This week, the Chicago Police Memorial Foundation honors Chicago Police Sergeant Jermaine Harris who developed a baseball program for youth in his community with the goal to bridge the gap between the police and the community.
About a year ago, as summer was winding down, Sgt Harris, who has coached Little League in Garfield Park for the last 10 years, realized that the grant that paid for the police youth programs was set to expire. Instead of shutting down the program, he realized the benefits of team sports and sought to expand it, not just into his district, but to other police districts that face the same economic hardships and street violence. Sgt Harris teamed up with Stephanie Marquardt, the Executive Director of City of Refuge Chicago, a non-profit whose mission is “to bring light, hope and transformation to individuals and families,” to work to keep the youth programs going.
Sgt Harris talked about the advantages of playing baseball and the positive life skills that can be passed along to the kids. The City of Refuge took the lead on the necessary paperwork, obtaining equipment, training coaches and meeting other requirements for organizing the teams under the Westside Police and Youth Sports Conference. Over the winter Sgt. Harris worked with City of Refuge Chicago to get other community groups on board including schools and churches.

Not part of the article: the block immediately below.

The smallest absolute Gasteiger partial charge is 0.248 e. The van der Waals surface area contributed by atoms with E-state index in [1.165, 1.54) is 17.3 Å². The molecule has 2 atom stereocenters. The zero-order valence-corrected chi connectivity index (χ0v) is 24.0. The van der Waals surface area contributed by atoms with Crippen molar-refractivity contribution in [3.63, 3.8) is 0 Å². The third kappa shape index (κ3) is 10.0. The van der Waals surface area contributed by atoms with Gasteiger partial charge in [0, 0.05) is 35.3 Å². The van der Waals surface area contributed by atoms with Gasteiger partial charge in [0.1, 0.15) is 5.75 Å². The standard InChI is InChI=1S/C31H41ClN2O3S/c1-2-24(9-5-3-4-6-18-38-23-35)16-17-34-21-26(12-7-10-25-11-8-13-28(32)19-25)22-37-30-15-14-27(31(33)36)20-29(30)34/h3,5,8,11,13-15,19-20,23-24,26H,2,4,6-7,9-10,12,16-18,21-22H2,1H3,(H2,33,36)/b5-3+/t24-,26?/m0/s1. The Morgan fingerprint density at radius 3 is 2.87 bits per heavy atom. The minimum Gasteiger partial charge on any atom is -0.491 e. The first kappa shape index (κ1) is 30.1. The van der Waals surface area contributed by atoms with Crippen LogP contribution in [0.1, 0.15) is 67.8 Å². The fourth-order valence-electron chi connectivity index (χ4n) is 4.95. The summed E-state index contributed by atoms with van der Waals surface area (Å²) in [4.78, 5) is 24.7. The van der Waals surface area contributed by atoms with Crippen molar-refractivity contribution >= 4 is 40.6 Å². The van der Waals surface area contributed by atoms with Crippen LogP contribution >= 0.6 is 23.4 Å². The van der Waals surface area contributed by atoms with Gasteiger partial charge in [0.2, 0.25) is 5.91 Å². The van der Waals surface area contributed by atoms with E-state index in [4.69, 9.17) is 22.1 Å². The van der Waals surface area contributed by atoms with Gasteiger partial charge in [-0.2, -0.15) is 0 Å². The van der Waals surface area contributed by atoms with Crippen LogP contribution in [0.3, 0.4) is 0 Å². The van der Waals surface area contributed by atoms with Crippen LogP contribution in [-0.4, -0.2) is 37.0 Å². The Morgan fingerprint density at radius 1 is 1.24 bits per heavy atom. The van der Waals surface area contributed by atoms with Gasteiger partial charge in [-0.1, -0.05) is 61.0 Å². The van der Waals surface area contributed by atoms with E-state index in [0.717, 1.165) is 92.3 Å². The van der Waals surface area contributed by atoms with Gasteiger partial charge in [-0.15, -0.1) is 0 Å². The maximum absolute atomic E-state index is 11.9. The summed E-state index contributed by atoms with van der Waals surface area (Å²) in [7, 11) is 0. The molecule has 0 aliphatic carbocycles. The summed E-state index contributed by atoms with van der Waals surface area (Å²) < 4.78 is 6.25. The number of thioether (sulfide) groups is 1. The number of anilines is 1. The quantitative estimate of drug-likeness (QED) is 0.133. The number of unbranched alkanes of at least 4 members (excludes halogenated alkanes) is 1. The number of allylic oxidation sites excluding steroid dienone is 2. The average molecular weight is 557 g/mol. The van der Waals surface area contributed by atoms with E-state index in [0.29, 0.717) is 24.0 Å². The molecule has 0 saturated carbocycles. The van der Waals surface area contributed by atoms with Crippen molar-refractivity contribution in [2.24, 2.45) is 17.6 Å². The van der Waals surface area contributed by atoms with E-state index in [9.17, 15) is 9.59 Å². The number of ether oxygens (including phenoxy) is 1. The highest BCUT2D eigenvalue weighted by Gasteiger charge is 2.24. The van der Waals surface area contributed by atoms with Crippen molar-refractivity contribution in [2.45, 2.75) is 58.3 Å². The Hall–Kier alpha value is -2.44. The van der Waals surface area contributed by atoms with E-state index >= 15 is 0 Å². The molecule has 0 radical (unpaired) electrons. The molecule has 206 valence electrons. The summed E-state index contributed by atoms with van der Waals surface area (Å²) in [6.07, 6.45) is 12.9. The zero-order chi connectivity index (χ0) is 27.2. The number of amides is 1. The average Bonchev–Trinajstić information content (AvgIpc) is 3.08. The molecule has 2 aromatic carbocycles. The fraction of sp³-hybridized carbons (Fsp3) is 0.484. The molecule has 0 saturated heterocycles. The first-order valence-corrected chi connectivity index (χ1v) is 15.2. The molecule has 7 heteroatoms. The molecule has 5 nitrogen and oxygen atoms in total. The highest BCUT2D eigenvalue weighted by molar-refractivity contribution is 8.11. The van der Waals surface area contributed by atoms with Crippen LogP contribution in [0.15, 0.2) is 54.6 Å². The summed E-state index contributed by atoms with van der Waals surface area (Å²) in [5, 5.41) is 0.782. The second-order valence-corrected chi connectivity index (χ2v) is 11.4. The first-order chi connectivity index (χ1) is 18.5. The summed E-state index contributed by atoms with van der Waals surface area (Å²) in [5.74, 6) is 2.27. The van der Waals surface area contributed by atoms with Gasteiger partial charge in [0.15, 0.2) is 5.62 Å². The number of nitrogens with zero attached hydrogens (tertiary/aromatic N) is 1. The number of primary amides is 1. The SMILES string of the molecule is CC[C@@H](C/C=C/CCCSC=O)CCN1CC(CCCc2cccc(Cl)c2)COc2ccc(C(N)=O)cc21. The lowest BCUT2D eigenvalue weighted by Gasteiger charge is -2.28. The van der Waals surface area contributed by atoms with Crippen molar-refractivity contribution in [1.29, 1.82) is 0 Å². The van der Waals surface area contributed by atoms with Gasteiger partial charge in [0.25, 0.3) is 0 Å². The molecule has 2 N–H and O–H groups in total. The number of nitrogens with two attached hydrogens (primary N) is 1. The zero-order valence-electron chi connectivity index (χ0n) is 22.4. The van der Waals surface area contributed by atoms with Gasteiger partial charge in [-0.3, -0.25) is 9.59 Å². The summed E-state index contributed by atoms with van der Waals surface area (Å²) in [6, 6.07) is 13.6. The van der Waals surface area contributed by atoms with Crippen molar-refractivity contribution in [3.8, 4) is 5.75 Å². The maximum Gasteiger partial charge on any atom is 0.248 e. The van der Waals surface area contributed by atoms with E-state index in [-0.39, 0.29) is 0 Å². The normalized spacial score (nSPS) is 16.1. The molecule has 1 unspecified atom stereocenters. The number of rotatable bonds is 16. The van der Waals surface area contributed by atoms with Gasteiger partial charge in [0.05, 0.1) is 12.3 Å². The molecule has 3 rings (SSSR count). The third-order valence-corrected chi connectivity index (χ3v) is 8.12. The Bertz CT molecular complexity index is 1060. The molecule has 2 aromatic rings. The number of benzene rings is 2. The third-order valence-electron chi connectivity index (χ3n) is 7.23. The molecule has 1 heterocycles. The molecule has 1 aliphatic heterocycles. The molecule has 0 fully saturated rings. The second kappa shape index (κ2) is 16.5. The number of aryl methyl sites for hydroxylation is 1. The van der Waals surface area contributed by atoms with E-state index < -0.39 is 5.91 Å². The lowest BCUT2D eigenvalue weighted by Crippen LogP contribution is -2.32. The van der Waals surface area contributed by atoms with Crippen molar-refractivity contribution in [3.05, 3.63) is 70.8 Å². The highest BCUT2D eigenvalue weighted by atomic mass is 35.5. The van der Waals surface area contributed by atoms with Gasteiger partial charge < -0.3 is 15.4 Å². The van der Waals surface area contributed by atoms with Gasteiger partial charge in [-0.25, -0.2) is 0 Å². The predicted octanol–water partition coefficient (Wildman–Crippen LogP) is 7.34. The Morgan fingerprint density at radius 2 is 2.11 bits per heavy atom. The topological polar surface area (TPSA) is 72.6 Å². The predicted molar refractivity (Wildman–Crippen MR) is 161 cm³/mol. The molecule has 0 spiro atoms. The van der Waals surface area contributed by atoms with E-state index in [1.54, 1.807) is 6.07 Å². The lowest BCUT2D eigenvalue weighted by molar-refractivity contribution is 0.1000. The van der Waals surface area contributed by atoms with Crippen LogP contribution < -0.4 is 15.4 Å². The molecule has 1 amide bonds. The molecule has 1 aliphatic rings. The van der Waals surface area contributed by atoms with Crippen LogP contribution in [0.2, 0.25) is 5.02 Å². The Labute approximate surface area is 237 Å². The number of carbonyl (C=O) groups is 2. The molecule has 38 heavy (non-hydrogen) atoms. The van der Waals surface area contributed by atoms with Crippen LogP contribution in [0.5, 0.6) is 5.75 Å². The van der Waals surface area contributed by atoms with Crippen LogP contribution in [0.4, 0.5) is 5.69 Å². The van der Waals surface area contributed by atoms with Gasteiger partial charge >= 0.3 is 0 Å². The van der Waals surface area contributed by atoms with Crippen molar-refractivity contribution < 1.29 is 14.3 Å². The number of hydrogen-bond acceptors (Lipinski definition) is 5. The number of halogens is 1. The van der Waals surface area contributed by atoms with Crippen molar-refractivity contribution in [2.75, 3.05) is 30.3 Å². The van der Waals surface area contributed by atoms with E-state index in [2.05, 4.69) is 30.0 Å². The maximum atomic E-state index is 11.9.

Sgt Harris coordinated with his fellow Sergeants and Officers from surrounding districts including the 10th, 11th, and 25th districts to bring baseball to their communities too. Today, nearly 500 kids are playing baseball in six parks: Columbus, Moore, Garfield, Kells, Franklin and La Follett.
In total, the groups raised more than $15,000, asked companies to donate equipment and signed up volunteers from police stations, churches and local organizations. The 20 teams played every Saturday this last season and they will continue it in the fall with soccer and basketball.
Sgt Harris realizes that the job of a police officer is a tough one, and while the violence he sees is hard for an adult to deal with sometimes, when a child sees or experiences violence, it can change them forever. His hope is that by creating these leagues, he is building a relationship with these kids that will last a lifetime and show these kids a positive path that will lead to a safer Chicago.
We realize that there are many more officers on the streets that are doing things just like Sgt Harris. They are showing concern and caring for the elderly, mentoring the youth by being a positive influence in their lives, and making a difference. This month, we are proud to honor Sgt. Harris as our Officer of the Month.